‘The Haunting of Bly Manor’ on Netflix
Spooky season is upon us once again, and the time is ripe for a good old-fashioned ghost story. And The Haunting of Bly Manor on Netflix is precisely those three things. It’s good, maybe not quite as absorbing as its predecessor, The Haunting of Hill House, but prestige-worthy all the same, and it features much of the same cast and creative team. It’s old-fashioned: They’ve spun the story from Henry James’ oft-adapted The Turn of the Screw, but with rewarding twists and turns that stray mightily from the source material. And it is, most fortunately of all, a ghost story, both figurative and literal.
Stately Bly Manor looms over the English countryside. The year is 1987, which allows for some tale-within-a-tale theatrics and presumably saves us from scenes of the manor’s occupants Googling the troubled history of their residence. The manor’s nominal but absent lord, Henry Wingrave (Henry Thomas), has no end of problems. He’s a raging alcoholic, his niece and nephew recently lost their parents in an unspecified tragedy, and they’re acting a little strange on top of it. To top it all off the children’s first nanny–excuse me, au pair–had the ill fortune to die most untimely on the manor grounds. What’s an embittered souse to do?
Enter American tourist Dani (Victoria Pedretti), who’s fallen in love with England, partly because it’s just so charming and partly because it’s a continent away from her own obvious traumatic past. Dani cajoles Wingrave into giving her the job and promptly settles in at the estate with two precocious, quirky moppets, a world-weary housekeeper Hannah (T’Nia Miller), some exquisite production values, and naught else for company but the occasional visits from groundskeeper Jamie (Amelia Eve) and chef Owen (Rahul Kohli).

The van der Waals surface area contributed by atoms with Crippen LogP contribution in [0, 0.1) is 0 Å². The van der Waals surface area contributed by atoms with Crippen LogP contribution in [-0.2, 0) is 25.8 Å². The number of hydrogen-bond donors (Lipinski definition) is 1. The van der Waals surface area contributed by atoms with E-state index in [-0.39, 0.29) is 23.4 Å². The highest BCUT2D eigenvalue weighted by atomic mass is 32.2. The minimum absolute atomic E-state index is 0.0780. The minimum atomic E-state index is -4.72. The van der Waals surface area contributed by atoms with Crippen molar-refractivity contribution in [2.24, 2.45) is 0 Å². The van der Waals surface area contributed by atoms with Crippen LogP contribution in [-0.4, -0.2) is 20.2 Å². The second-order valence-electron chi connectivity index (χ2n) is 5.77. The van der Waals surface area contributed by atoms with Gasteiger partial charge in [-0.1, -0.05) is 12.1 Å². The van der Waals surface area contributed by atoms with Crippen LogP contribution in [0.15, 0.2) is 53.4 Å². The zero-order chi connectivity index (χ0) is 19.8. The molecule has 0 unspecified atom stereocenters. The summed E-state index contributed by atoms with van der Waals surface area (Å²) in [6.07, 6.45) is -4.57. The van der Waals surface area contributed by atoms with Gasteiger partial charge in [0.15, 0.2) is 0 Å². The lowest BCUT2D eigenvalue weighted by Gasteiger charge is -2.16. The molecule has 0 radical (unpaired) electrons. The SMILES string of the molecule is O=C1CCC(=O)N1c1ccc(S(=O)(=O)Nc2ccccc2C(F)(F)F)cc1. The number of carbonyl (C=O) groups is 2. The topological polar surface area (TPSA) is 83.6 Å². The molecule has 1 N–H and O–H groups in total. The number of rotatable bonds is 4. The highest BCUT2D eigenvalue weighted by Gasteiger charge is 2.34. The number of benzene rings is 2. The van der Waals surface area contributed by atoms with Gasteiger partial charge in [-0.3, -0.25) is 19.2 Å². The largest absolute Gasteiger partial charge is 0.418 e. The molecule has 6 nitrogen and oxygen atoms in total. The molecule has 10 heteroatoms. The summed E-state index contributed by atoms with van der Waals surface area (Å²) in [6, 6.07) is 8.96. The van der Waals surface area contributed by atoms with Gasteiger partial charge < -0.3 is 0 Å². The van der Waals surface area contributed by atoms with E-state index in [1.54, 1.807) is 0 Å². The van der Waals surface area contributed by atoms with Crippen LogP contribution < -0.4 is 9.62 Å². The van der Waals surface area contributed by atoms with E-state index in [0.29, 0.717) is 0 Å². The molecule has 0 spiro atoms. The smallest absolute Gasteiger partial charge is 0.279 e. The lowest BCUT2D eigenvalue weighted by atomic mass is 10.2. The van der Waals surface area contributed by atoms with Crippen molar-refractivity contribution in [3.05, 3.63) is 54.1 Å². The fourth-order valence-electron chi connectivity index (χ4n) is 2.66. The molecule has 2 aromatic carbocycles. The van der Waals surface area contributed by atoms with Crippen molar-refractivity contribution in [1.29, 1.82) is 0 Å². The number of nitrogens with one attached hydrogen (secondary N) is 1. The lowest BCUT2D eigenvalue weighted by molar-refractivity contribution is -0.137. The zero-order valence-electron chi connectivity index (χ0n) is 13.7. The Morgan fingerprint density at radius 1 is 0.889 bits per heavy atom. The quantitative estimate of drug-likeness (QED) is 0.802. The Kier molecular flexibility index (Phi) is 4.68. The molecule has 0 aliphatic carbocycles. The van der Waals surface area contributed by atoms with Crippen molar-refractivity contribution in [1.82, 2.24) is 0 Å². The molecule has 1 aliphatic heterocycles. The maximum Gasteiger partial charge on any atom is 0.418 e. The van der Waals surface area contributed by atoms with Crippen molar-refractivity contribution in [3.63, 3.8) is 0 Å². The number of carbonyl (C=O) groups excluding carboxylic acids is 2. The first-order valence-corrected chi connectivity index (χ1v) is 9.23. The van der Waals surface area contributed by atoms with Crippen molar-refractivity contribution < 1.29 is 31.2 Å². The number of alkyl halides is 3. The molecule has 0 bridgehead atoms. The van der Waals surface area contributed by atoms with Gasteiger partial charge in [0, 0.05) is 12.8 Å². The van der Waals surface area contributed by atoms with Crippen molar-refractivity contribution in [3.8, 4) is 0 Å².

And, of course, at least half a dozen malevolent ghosts. Not that Bly Manor needs them! As with Hill House, showrunner Mike Flanagan and crew have crafted an intricate web of characters so traumatized they scarcely need narrative impetus to bleed out their drama all over the screen. Pedretti, in particular, has an exceptional wounded simmer that’s always threatening to boil over. If there’s a knock on ‘Bly Manor’, it’s that the emotional torture it presents borders on the melodramatic, and its troubled pasts might be too convenient. When everyone’s haunted, do you even need real ghosts? But no less impressive a narrator than Carla Gugino promised us a ghost story, and so a host of ghoulish presences pop up just often enough to keep things interesting.
The ghosts do occasionally act murderous, but nothing here is hide-under-the-covers scary, other than the notion of being interminably trapped in a house, but who really still has that fear nowadays? It’s more like nine hours of group therapy that unfortunately kills some of the participants. And while that may not seem a recommendation, trust that the creators of The Haunting of Bly Manor have crafted their show impeccably, like the titular house. This leads to a satisfying, heart-wrenching denouement. It is, in short, a good old-fashioned ghost story, and that’s more than enough.